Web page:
U.K. Blames Kremlin for 2016 Hacking of U.S. Democratic Party

(Bloomberg) -- Russia “almost certainly” hacked the U.S. Democratic National Committee’s 2016 presidential campaign, the U.K. said, blaming the Kremlin for a spate of “reckless and indiscriminate” cyber attacks in recent years.

The evidence from the U.K.’s National Cyber Security Centre could feed into Special Prosecutor Robert Mueller’s investigation into Russian interference in the 2016 U.S. election and alleged cooperation by Donald Trump’s campaign.

The NCSC Thursday associated four new attacks to Russia’s GRU military intelligence agency. Russia’s central bank and Odessa Airport were highly likely to have been the victim of cyber attacks, it said. The World Anti-Doping Agency was hacked in 2017, which led to the release of international athletes’ confidential medical records. Two Russian media outlets, a small U.K.-based TV station and the Kiev metro were also targeted, it said.

“The GRU’s actions are reckless and indiscriminate: they try to undermine and interfere in elections in other countries; they are even prepared to damage Russian companies and Russian citizens,” U.K. Foreign Secretary Jeremy Hunt said in a statement. “This pattern of behavior demonstrates their desire to operate without regard to international law or established norms and to do so with a feeling of impunity and without consequences.”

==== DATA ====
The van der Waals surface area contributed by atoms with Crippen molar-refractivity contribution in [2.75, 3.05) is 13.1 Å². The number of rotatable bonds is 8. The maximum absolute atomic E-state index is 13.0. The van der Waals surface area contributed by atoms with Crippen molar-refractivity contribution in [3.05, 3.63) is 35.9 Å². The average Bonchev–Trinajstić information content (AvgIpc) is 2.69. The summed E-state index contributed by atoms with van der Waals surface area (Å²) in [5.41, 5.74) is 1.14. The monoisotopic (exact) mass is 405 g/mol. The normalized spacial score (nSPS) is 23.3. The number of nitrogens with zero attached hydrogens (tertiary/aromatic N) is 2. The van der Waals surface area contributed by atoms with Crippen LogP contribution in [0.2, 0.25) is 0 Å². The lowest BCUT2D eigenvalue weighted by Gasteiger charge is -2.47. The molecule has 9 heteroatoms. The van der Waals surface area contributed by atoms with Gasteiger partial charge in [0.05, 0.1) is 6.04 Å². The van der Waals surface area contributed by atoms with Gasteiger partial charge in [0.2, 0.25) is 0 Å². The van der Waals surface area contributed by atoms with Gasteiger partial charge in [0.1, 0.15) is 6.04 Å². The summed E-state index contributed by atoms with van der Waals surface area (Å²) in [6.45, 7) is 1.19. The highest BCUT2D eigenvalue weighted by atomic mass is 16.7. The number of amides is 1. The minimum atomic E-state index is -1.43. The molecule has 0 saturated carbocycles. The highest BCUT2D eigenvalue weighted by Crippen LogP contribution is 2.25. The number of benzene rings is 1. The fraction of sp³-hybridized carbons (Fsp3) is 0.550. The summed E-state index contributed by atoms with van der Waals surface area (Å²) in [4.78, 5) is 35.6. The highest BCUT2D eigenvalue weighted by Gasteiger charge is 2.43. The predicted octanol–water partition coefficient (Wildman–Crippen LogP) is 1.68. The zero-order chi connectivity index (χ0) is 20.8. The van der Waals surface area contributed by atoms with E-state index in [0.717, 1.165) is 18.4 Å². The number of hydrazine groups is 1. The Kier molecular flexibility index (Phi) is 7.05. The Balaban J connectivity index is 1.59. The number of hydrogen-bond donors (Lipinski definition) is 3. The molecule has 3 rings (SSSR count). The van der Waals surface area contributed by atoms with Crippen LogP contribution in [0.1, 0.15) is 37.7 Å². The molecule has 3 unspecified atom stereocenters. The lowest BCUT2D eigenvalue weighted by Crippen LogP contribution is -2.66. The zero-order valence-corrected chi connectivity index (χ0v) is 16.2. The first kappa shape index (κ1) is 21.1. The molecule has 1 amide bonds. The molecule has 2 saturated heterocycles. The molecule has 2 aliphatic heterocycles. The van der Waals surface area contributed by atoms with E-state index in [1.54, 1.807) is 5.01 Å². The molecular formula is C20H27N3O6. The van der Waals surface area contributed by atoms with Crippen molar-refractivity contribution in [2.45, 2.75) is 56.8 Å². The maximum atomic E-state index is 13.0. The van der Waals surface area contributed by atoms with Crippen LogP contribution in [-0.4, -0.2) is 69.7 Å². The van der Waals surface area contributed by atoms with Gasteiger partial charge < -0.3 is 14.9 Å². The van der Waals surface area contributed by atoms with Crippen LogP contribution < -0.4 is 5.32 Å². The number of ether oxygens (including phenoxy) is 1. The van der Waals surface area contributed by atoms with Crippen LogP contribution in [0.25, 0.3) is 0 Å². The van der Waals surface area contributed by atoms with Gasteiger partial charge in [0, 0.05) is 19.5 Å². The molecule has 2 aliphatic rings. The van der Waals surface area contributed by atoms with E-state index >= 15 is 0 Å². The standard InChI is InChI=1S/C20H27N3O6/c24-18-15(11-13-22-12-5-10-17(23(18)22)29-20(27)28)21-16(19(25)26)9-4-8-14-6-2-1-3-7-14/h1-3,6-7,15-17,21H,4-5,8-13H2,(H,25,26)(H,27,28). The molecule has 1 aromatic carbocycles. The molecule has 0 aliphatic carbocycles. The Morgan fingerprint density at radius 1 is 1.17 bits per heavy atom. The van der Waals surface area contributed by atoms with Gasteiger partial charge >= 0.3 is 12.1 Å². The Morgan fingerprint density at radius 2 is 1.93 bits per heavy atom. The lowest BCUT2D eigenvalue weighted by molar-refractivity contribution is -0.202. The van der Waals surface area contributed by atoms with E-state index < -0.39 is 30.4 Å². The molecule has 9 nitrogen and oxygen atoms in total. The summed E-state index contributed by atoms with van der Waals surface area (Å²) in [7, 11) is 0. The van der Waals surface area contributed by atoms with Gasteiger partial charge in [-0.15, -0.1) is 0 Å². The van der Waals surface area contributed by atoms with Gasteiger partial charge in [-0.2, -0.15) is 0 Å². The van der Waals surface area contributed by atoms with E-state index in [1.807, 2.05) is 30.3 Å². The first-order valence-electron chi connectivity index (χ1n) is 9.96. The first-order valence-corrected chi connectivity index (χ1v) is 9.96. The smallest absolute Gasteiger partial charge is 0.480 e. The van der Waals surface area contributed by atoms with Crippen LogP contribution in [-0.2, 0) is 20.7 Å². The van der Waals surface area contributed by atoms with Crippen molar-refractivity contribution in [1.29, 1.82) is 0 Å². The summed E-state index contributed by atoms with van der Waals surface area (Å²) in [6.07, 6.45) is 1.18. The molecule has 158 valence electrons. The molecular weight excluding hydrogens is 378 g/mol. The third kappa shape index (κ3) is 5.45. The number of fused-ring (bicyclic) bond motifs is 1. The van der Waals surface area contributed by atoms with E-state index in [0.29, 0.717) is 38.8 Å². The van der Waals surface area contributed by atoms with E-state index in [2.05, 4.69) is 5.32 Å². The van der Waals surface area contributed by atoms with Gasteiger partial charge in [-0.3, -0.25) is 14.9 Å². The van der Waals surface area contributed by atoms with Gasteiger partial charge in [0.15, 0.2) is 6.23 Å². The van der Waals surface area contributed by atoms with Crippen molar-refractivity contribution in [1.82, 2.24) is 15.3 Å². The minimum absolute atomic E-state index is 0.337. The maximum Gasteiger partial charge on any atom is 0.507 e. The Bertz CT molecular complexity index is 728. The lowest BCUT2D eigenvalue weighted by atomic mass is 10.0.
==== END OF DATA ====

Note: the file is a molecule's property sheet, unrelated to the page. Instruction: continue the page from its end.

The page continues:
Australian Prime Minister Scott Morrison and Foreign Minister Marise Payne joined the U.K. in condemning “malicious cyber activity” by Russia.

Kremlin Responsible

The GRU used names including Fancy Bear, Pawnstorm and Tsar Team to carry out the attacks, with the Kremlin ultimately responsible, the NCSC said.

The U.K.’s diplomatic relations with Russia are at their worst since the height of the Cold War in the 1970s. British police believe two Russians, using the aliases Alexander Petrov and Ruslan Boshirov, sprayed the weapons-grade nerve agent Novichok on a door handle at the home of former Russian spy Sergei Skripal on March 4 in Salisbury, southern England.

The attack left Skripal and his daughter Yulia critically ill. Salisbury resident Dawn Sturgess, 44, who was later exposed to the same nerve agent carried into the U.K. in a counterfeit perfume bottle, died in July.

Russia denies any involvement in the Skripal attack, which led to a mass expulsion of diplomats from Europe and the imposition of sanctions by the U.S. President Vladimir Putin this week denounced Skripal as a “scumbag” and a “traitor.”

Online investigative site Bellingcat, along with Russian news portal The Insider, uncovered information identifying “Boshirov” as Colonel Anatoliy Chepiga, a special forces veteran and GRU agent.

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